Pandemic Prescription: Resolve, Resources and Resetting of Beliefs
What India's Xennials, and their history, bring to the battles ahead
Friday, April 17, 2020
By V.P. Jyotsna and Nupur Pavan Bang
A recent GARP Risk Intelligence article, A View from South Asia: This Time Is Different, looked back from the pandemic crisis to how India's Xennial generation experienced the evolution in technology, economy, business, sports, movies and fashion, and bore witness to terrorism, war and politics over four to five decades. In this article, we would like to consider the difference that this generation can make in the fight against COVID-19 and the need to reset some of our beliefs.
The Dichotomy: The Xennials bridged the gap between the Baby Boom-Gen X and Generation Y and Z cohorts, and from analog to the tech-savvy Millennials. We grew up believing that the Industrial Revolution was the greatest thing to have happened to society; and that globalization, free trade and free movement of goods, services and people was the present and the future. Now, increasingly, there is evidence that that's what might damage the planet irrevocably, with severe consequences for the human species.
The work done by previous generations and taken forward by ours has helped unravel the puzzle of genes: The Human Genome Project and artificial intelligence have made tremendous progress in understanding human biology. Yet, this pandemic has brought the world to its knees. And it is hitting home the message that a microscopic protein sac containing one strand of RNA can threaten a whole species - that nothing that we thought mattered all this while really matters.
Changes in lifestyles, income levels and awareness introduced us to a sea change in cultures and values as to varying health conditions that we were not prepared for. Luckily (or unluckily) for us, advancements in the use of technology in healthcare research, pharma and genetics helped us cope to some extent in maintaining the physical health. And we continued to ignore the warnings.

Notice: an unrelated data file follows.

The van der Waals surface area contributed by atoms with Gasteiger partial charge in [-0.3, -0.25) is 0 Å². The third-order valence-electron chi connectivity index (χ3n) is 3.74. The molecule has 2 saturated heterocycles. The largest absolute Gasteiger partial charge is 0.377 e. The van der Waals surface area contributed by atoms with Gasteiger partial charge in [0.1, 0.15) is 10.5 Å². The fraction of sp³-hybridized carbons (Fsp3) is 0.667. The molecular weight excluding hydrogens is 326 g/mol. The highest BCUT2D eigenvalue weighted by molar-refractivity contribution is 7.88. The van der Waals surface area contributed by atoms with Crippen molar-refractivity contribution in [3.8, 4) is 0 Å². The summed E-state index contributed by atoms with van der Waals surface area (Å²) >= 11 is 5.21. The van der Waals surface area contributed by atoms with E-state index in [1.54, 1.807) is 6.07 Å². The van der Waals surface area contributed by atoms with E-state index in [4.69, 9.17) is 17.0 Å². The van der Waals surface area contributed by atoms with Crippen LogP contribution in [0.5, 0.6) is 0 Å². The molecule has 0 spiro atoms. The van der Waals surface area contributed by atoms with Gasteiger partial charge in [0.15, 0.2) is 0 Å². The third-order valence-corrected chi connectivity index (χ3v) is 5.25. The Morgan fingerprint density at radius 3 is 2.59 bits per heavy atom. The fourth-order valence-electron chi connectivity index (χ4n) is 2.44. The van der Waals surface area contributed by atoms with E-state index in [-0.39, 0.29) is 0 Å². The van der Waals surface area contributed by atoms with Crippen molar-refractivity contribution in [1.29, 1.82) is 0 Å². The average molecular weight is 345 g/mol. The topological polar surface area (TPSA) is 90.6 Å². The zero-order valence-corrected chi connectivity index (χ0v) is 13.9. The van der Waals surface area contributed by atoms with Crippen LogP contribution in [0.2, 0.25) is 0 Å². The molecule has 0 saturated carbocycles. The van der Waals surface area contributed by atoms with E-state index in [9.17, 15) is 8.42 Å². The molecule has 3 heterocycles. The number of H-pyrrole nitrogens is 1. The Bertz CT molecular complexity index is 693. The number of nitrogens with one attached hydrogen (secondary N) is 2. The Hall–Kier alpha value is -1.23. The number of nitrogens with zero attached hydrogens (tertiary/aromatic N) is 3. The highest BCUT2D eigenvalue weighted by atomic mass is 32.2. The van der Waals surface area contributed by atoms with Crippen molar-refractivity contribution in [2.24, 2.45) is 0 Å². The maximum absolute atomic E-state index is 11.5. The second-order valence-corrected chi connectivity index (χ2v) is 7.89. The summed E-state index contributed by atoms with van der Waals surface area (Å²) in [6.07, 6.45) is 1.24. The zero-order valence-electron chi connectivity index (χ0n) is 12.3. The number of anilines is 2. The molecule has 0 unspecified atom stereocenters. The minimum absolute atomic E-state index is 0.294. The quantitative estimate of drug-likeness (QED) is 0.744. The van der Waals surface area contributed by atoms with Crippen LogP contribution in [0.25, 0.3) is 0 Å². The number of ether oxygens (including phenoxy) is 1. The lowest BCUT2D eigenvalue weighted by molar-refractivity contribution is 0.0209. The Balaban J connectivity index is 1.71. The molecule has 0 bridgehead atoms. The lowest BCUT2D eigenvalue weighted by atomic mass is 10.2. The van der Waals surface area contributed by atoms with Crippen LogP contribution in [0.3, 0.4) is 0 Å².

Unbalancing Nature: A November 2019 National Geographic article was prophetic in describing how deforestation was causing bats to have “no other option than to fly elsewhere in search of food, carrying with them a deadly disease.” The article warned: “Whether such diseases stay confined to forest fringes or if they gain their own foothold in people, unleashing a potential pandemic, depends on their transmission.”
Within a couple of months of that publication, the world was gripped by the novel coronavirus. The steps required to contain the virus, like lockdowns and social distancing, are testing our mental and spiritual health, and we, as a conscious species, need to adapt quickly to a new order. So maybe the Xennials, who are in the prime of their productive lives, can now take charge and put to good use all the technology and administrative abilities developed, all the ways to approach data analysis and the math that we have learned, and we may yet be able to come out triumphant. But certainly, by then, we would have lost a lot.